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Quotes from books about daycare - 1980-1984, p5

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Featured Books 1980-1984:  
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Books from: 1970  |  1980-1984  |  1985-1989 |  1990-1994  |  1995-1999  |  2000-2002  |  2003-2004  | 2005-2006 | 2007-2008 | 2009-2010 |

Book

Quote/Comment

The Day Care Decision
What's Best for You and Your Child
by William & Wendy Dreskin,
1983,  p 40
Although young children are not very articulate, they often do express their unhappiness about being in day care, in a variety of ways. This is an important kind of information, which is usually suppressed or downplayed by day care providers. When a day care worker from Pennsylvania started work at a center, she noticed that three-and-a-half-year-old Eric would frequently walk off into a corner of the room crying and asking for his mommy. She asked the director if it was the policy to tell parents if a child complained about being at the center. The director replied, "Sometimes it's hard for children to adjust. But we don't tell the parents about it. It makes them feel guilty."
Category =  Caregiver, Politics
The Day Care Decision
What's Best for You and Your Child
by William & Wendy Dreskin,
1983,  p 40
If, in spite of this censorship, parents become aware of the fact that their children are unhappy in day care, they usually assume that it is the fault of the particular...day care center (not the institution of daycare itself). Day care providers know this all too well, and they naturally want to avoid friction, criticism, confrontations, and possible bad will and loss of business. Not relaying these youngsters' distress calls is the easiest path.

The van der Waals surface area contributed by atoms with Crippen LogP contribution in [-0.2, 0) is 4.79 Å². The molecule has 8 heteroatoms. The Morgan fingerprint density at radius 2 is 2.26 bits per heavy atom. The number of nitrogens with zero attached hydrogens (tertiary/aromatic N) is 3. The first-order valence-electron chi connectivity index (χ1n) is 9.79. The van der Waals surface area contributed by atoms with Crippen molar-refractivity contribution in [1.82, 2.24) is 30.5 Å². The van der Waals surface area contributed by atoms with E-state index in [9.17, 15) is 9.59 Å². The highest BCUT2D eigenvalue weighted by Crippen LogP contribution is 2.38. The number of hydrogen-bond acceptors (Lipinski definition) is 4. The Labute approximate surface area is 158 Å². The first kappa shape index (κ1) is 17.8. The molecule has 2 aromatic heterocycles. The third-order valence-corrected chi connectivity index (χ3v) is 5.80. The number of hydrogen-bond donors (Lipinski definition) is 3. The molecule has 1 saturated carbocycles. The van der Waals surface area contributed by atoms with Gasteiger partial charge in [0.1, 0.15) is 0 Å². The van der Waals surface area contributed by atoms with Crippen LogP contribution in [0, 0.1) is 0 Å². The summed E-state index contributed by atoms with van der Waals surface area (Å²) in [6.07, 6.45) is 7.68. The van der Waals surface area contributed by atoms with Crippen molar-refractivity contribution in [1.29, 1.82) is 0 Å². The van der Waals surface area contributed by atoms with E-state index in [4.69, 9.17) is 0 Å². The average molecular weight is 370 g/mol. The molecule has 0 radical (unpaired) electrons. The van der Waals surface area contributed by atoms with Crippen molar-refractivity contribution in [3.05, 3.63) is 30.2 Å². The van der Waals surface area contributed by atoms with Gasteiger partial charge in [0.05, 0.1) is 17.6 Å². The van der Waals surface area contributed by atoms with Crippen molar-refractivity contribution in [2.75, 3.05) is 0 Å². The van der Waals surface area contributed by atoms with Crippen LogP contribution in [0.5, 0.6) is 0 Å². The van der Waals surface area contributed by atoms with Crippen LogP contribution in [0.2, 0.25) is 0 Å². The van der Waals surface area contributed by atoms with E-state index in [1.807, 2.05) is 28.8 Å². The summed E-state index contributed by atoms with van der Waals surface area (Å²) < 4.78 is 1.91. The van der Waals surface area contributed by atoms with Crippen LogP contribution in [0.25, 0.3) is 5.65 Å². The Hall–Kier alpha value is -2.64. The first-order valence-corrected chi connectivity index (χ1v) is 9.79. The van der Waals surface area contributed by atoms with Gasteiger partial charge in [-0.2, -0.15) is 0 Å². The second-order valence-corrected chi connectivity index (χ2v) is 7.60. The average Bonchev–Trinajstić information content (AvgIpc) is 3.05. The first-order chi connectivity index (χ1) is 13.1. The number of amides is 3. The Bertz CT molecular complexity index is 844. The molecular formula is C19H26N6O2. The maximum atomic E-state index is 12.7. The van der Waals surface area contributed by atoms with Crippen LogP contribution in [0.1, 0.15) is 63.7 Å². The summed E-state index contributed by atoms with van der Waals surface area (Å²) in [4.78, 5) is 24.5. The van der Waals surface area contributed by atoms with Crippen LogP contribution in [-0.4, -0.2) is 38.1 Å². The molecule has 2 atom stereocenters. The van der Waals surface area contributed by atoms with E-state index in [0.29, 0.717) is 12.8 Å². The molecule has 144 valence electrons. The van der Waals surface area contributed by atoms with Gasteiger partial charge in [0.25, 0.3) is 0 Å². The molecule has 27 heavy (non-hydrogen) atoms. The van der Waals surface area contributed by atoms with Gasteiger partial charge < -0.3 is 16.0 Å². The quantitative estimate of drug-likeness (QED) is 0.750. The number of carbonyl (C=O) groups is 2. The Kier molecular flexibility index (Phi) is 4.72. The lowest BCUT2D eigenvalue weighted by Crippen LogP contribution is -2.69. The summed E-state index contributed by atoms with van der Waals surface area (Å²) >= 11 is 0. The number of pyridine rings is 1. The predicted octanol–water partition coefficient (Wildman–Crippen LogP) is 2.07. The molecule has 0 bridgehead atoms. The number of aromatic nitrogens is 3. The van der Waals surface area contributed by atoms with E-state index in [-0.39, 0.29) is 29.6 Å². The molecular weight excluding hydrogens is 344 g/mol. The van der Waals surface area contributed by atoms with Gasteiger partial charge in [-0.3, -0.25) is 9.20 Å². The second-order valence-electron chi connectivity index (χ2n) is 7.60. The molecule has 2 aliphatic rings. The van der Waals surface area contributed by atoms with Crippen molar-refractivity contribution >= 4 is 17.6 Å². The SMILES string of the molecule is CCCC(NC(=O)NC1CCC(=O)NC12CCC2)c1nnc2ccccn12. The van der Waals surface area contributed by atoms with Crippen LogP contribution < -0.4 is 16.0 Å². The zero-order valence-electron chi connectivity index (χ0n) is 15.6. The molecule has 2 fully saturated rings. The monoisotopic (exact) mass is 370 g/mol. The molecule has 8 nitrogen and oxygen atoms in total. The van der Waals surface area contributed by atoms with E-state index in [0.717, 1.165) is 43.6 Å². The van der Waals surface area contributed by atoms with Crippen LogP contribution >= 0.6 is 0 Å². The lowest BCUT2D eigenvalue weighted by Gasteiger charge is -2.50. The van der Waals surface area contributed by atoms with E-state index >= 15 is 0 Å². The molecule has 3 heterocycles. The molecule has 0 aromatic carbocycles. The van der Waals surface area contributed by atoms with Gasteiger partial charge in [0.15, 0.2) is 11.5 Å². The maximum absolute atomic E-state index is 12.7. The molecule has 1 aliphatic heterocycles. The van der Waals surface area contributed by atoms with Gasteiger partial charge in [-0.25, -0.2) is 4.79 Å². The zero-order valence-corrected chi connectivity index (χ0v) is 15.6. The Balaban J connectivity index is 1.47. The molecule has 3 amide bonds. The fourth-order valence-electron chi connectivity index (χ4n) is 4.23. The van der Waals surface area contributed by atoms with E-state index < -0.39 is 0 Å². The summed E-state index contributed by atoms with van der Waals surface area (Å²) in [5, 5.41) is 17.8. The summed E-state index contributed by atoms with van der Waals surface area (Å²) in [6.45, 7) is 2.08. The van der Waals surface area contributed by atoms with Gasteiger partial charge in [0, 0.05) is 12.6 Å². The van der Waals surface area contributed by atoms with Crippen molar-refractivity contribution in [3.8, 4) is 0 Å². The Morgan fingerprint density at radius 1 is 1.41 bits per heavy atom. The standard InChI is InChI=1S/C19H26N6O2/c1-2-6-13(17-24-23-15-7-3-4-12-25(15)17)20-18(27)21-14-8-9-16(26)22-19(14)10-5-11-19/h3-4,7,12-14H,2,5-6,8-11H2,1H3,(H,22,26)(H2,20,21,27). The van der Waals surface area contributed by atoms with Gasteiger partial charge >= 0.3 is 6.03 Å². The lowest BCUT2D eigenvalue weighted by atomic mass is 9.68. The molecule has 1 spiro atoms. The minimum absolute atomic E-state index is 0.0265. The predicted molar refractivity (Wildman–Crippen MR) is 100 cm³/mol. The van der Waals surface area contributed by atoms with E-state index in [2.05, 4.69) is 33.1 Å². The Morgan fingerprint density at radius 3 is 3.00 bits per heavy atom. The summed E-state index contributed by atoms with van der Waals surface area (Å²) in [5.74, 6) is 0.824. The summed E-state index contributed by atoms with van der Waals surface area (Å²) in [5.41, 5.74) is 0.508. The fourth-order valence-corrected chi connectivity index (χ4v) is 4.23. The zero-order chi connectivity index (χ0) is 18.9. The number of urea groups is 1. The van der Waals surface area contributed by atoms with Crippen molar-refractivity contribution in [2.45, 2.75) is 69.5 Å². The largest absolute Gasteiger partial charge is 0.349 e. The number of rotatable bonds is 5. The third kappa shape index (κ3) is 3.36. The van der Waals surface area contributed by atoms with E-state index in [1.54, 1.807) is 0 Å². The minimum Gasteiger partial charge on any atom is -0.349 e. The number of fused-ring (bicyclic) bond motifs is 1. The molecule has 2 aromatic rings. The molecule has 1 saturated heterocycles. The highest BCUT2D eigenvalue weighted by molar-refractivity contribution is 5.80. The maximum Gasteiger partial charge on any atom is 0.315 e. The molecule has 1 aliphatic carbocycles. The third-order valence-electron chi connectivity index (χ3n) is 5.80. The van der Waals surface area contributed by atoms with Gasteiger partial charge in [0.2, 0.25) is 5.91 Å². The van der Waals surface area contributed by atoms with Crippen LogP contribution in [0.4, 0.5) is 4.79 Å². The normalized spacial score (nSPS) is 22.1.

Unwittingly, parents may contribute to this vicious circle by assuming that any complaints that they hear mean that the current day care arrangement is not satisfactory and must be replaced by a better day care arrangement.
The net result of all this is that the message that day care itself is causing a problem rarely gets through.
Category =  Caregiver, Politics
The Day Care Decision
What's Best for You and Your Child
by William & Wendy Dreskin,
1983,  p 41
(As day care providers ourselves) It took some time for us to realize that the children often were unhappy and missed their parents despite our doing a good job of meeting their individual needs and keeping them actively involved in projects and activities throughout the long day. There is a natural tendency for conscientious day care workers to define their job as keeping the children happy. They know that parents expect this. A day care worker who does express concerns to to a parent may be seen as a traitor by the other workers. The other workers often feel that the concerned worker is in effect telling the parent that they are not doing a good job. so there is strong peer pressure not to speak out or question the underlying assumption that "the kids are okay."
Category =  Caregiver, Politics

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Quotes from books about daycare - 1980-1984, p5

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Last updated:  02/27/2008

Books:  1970 | 1980-1984 | 1985-1989 | 1990-1994 | 1995-1999 | 2000-2002 | 2003-2004 | 2005-2006 | 2007-2008 | 2009-2010


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